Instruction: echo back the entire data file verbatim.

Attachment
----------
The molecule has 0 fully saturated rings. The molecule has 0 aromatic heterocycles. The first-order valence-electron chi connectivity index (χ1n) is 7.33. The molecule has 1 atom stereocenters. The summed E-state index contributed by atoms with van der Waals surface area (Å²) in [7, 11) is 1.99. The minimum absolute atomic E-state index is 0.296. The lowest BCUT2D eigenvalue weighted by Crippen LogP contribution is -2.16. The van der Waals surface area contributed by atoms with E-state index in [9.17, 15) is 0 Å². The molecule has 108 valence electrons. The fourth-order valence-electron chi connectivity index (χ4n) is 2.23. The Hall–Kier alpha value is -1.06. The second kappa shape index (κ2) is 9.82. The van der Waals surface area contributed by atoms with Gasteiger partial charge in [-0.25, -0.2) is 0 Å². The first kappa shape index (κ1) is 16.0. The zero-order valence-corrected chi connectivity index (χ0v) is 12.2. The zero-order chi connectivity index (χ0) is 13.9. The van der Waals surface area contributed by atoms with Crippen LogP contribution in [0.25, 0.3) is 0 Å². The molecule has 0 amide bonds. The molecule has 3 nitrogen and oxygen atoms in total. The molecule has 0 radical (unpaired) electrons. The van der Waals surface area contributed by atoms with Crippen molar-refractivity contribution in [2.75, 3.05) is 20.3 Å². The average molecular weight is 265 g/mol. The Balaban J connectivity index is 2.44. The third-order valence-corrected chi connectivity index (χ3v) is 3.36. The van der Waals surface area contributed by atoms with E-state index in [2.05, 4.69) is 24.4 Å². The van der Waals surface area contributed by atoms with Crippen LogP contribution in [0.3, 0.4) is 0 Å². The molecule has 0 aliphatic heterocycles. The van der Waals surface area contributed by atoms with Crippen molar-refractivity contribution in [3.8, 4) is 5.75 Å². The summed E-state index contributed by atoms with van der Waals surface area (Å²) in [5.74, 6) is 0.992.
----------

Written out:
The molecule has 0 fully saturated rings. The molecule has 0 aromatic heterocycles. The first-order valence-electron chi connectivity index (χ1n) is 7.33. The molecule has 1 atom stereocenters. The summed E-state index contributed by atoms with van der Waals surface area (Å²) in [7, 11) is 1.99. The minimum absolute atomic E-state index is 0.296. The lowest BCUT2D eigenvalue weighted by Crippen LogP contribution is -2.16. The van der Waals surface area contributed by atoms with E-state index in [9.17, 15) is 0 Å². The molecule has 108 valence electrons. The fourth-order valence-electron chi connectivity index (χ4n) is 2.23. The Hall–Kier alpha value is -1.06. The second kappa shape index (κ2) is 9.82. The van der Waals surface area contributed by atoms with Gasteiger partial charge in [-0.25, -0.2) is 0 Å². The first kappa shape index (κ1) is 16.0. The zero-order valence-corrected chi connectivity index (χ0v) is 12.2. The zero-order chi connectivity index (χ0) is 13.9. The van der Waals surface area contributed by atoms with Crippen LogP contribution in [0.25, 0.3) is 0 Å². The molecule has 0 amide bonds. The molecule has 3 nitrogen and oxygen atoms in total. The molecule has 0 radical (unpaired) electrons. The van der Waals surface area contributed by atoms with Crippen molar-refractivity contribution in [2.75, 3.05) is 20.3 Å². The average molecular weight is 265 g/mol. The Balaban J connectivity index is 2.44. The third-order valence-corrected chi connectivity index (χ3v) is 3.36. The van der Waals surface area contributed by atoms with E-state index in [2.05, 4.69) is 24.4 Å². The van der Waals surface area contributed by atoms with Crippen LogP contribution in [0.3, 0.4) is 0 Å². The molecule has 0 aliphatic heterocycles. The van der Waals surface area contributed by atoms with Crippen molar-refractivity contribution in [3.8, 4) is 5.75 Å². The summed E-state index contributed by atoms with van der Waals surface area (Å²) in [5.74, 6) is 0.992.